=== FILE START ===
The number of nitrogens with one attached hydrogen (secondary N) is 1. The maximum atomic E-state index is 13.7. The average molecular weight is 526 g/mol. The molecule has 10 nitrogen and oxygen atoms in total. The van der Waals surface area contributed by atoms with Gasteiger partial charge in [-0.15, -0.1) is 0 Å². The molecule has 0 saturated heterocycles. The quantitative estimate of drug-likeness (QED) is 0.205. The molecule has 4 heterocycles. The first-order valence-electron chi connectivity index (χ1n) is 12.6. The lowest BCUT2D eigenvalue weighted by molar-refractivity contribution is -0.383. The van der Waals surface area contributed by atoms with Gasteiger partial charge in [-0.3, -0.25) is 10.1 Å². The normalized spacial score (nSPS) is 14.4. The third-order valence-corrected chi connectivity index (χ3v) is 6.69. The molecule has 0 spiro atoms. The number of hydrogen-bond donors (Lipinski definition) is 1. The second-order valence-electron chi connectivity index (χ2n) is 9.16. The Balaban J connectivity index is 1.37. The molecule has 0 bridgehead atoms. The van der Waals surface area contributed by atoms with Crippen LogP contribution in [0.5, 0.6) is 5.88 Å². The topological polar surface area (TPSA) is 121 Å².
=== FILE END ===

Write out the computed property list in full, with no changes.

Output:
The number of nitrogens with one attached hydrogen (secondary N) is 1. The maximum atomic E-state index is 13.7. The average molecular weight is 526 g/mol. The molecule has 10 nitrogen and oxygen atoms in total. The van der Waals surface area contributed by atoms with Gasteiger partial charge in [-0.15, -0.1) is 0 Å². The molecule has 0 saturated heterocycles. The quantitative estimate of drug-likeness (QED) is 0.205. The molecule has 4 heterocycles. The first-order valence-electron chi connectivity index (χ1n) is 12.6. The lowest BCUT2D eigenvalue weighted by molar-refractivity contribution is -0.383. The van der Waals surface area contributed by atoms with Gasteiger partial charge in [-0.3, -0.25) is 10.1 Å². The normalized spacial score (nSPS) is 14.4. The third-order valence-corrected chi connectivity index (χ3v) is 6.69. The molecule has 0 spiro atoms. The number of hydrogen-bond donors (Lipinski definition) is 1. The second-order valence-electron chi connectivity index (χ2n) is 9.16. The Balaban J connectivity index is 1.37. The molecule has 0 bridgehead atoms. The van der Waals surface area contributed by atoms with Crippen LogP contribution in [0.5, 0.6) is 5.88 Å². The topological polar surface area (TPSA) is 121 Å².